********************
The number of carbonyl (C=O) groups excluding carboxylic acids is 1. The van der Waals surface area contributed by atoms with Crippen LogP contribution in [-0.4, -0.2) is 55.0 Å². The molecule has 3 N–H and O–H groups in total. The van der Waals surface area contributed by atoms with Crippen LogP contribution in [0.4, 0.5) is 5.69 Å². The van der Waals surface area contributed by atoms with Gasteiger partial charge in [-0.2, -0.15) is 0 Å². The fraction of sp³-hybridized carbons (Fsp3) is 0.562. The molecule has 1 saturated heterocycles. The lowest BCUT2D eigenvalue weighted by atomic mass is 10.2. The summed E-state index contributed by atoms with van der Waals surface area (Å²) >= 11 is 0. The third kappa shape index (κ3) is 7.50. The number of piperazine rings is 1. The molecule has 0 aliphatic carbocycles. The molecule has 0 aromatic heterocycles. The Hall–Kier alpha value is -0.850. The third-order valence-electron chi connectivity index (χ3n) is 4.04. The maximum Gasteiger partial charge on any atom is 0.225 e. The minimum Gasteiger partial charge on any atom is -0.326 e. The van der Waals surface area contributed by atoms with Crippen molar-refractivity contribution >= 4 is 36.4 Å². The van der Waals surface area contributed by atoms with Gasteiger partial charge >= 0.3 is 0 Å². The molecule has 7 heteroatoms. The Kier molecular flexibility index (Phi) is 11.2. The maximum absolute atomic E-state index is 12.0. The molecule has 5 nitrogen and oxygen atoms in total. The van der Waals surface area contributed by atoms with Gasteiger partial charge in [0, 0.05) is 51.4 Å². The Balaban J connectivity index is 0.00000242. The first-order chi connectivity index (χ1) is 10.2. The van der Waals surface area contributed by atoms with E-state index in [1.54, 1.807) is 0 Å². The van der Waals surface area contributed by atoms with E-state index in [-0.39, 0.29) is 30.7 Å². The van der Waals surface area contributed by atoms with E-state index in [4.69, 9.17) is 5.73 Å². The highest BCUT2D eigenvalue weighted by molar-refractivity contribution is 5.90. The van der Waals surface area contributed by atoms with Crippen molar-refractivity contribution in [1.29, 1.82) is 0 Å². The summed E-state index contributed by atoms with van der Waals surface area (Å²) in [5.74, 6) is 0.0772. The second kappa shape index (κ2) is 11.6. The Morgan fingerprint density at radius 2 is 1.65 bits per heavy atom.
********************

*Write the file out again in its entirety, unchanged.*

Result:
The number of carbonyl (C=O) groups excluding carboxylic acids is 1. The van der Waals surface area contributed by atoms with Crippen LogP contribution in [-0.4, -0.2) is 55.0 Å². The molecule has 3 N–H and O–H groups in total. The van der Waals surface area contributed by atoms with Crippen LogP contribution in [0.4, 0.5) is 5.69 Å². The van der Waals surface area contributed by atoms with Gasteiger partial charge in [-0.2, -0.15) is 0 Å². The fraction of sp³-hybridized carbons (Fsp3) is 0.562. The molecule has 1 saturated heterocycles. The lowest BCUT2D eigenvalue weighted by atomic mass is 10.2. The summed E-state index contributed by atoms with van der Waals surface area (Å²) >= 11 is 0. The third kappa shape index (κ3) is 7.50. The number of piperazine rings is 1. The molecule has 0 aliphatic carbocycles. The molecule has 0 aromatic heterocycles. The Hall–Kier alpha value is -0.850. The third-order valence-electron chi connectivity index (χ3n) is 4.04. The maximum Gasteiger partial charge on any atom is 0.225 e. The minimum Gasteiger partial charge on any atom is -0.326 e. The van der Waals surface area contributed by atoms with Crippen molar-refractivity contribution >= 4 is 36.4 Å². The van der Waals surface area contributed by atoms with Gasteiger partial charge >= 0.3 is 0 Å². The molecule has 7 heteroatoms. The Kier molecular flexibility index (Phi) is 11.2. The maximum absolute atomic E-state index is 12.0. The molecule has 5 nitrogen and oxygen atoms in total. The van der Waals surface area contributed by atoms with Gasteiger partial charge in [0, 0.05) is 51.4 Å². The Balaban J connectivity index is 0.00000242. The first-order chi connectivity index (χ1) is 10.2. The van der Waals surface area contributed by atoms with E-state index in [1.54, 1.807) is 0 Å². The van der Waals surface area contributed by atoms with E-state index in [-0.39, 0.29) is 30.7 Å². The van der Waals surface area contributed by atoms with E-state index in [4.69, 9.17) is 5.73 Å². The highest BCUT2D eigenvalue weighted by molar-refractivity contribution is 5.90. The van der Waals surface area contributed by atoms with Crippen molar-refractivity contribution in [1.29, 1.82) is 0 Å². The summed E-state index contributed by atoms with van der Waals surface area (Å²) in [5.74, 6) is 0.0772. The second kappa shape index (κ2) is 11.6. The Morgan fingerprint density at radius 2 is 1.65 bits per heavy atom.